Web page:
April 15, 2019 |
I have now written multiple pieces on the lack of talent in the F&B industry. But what do you think? Do you think the claim regarding the lack of talent in the F&B industry in the GCC is accurate? Have you had experiences that would support the claim or negate it?
Everything I wrote was from first-hand experience. In my first article, I said the top three tiers of leadership in the F&B industry happen to be made up of western expats. I also challenged those making the decisions to apply the western system of compensation instead, and base it on performance. I also wrote about information hoarding to prevent development of potential talent in the industry.
Is there a connection?
When I revisited my thoughts on these topics, I realised there was a connection. The western expats who disputed my claim after my first article that there is no bias regarding nationality when hiring, are the same people who are hoarding information and keeping others from being developed. That, in turn, means that the bias in hiring continues to take place, and lack of experience is just another item used to justify hiring the western expats.
It is a vicious circle: western expats are favoured when selecting talent, and the same western expats hoard the information and keep others from developing talent.
If you are a western expat leading a company in the GCC, I want you to ask yourself a question: “If I leave, whom will I trust to take over for me and continue to grow the company the way I did?”
I am sure that most of you will have the same answer: “No one.”
I wish to also ask all those who work under the leadership of a western expat, did your leader develop you, and will any of your colleagues be able to fill his/her spot in case he/she will leave? Most of you will have the same answer: “No.”
When writing the articles, I found myself going around in full circle. The problem started with bias in hiring and continues to be the reason behind the lack of talent.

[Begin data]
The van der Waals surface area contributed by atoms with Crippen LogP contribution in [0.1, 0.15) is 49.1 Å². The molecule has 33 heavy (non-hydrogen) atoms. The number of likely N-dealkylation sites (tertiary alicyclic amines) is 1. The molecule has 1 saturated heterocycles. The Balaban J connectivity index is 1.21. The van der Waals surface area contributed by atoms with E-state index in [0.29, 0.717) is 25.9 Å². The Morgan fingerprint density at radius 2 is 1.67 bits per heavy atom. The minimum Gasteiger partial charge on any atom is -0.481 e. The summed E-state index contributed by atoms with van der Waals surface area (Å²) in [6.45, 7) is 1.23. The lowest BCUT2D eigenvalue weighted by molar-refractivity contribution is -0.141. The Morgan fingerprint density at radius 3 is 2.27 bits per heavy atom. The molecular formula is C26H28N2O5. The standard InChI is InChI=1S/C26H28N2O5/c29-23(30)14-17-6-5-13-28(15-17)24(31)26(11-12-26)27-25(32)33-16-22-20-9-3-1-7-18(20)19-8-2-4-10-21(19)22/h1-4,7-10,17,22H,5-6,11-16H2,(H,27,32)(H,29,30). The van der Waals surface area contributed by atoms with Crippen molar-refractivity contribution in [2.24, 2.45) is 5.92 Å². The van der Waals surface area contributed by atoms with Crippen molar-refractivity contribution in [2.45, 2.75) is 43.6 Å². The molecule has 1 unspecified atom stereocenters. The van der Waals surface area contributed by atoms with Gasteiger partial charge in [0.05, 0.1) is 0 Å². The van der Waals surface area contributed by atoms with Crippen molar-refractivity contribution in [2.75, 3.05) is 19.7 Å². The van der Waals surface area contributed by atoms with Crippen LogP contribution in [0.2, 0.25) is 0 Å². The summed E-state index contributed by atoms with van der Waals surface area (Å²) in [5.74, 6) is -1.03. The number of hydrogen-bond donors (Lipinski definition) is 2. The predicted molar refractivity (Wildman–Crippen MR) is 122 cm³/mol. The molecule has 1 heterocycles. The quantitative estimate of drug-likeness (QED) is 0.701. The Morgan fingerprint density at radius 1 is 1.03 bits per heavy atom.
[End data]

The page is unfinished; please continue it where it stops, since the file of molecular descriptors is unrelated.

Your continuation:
The true test
Please bear in mind that I have no hidden agendas and do not wish to alienate any nationality. I just honestly think we must change the way we do things. My suggestion to all responsible for the hiring of the top three tiers of leadership is to apply the below approach:
• Make sure that you have someone on the interview panel that can really evaluate the applicant’s credentials regardless of nationality.
• When deciding on compensation, set a budget and do not change it because of nationality. Regardless of nationality, do not increase the pay and benefits to attract a certain nationality.
• Do not drop the compensation just because the applicant (while qualified) is from a certain nationality and the financial expectation is less.
• Make your compensation and associated benefits a take-it-or-leave-it option. Do not compromise the value of the role.
• Base your financial compensation on deliverables. Give all the hires for the same position a salary that is equal to 60 percent of the total compensation and base the other 40 percent on KPIs that are well defined in advance. No compromise when evaluating, and no ambiguity in expectations.
• Make succession planning a huge part of the KPIs. Do not take any excuses. I recommend that you base 40 percent of the total KPIs on developing the team and on having a solid succession plan for the three highest tiers of leadership.
If you apply the six points above, you will realise that you are either paying the western expats too much or you are paying the non-western expats less than you should.
Back to where we started
Writing about the talent in our industry is a difficult task unless we are to be more transparent and face the reality of what takes place in our own sector. When I started writing my articles dealing with the lack of talent, I never imagined that I would be focusing about bias when hiring. Based on responses to my thoughts, I ended up discovering that the cause of the lack of talent in our industry is our bias and discriminatory behaviour.
If we are to search and hire talent regardless of nationality, we will realise that there is great talent in the market. Yet, we are blinded by our poor judgment.
I guess I am part of the problem; maybe I should have written about the lack of non-western expat talent and not talent in general. When looking at talent in general with total disregard to nationality, I am sure there is plenty of it, and the western expat talent is part of that pool. The problem is that most of us – including me – look for talent under the nationality line first, and not under the qualification line.
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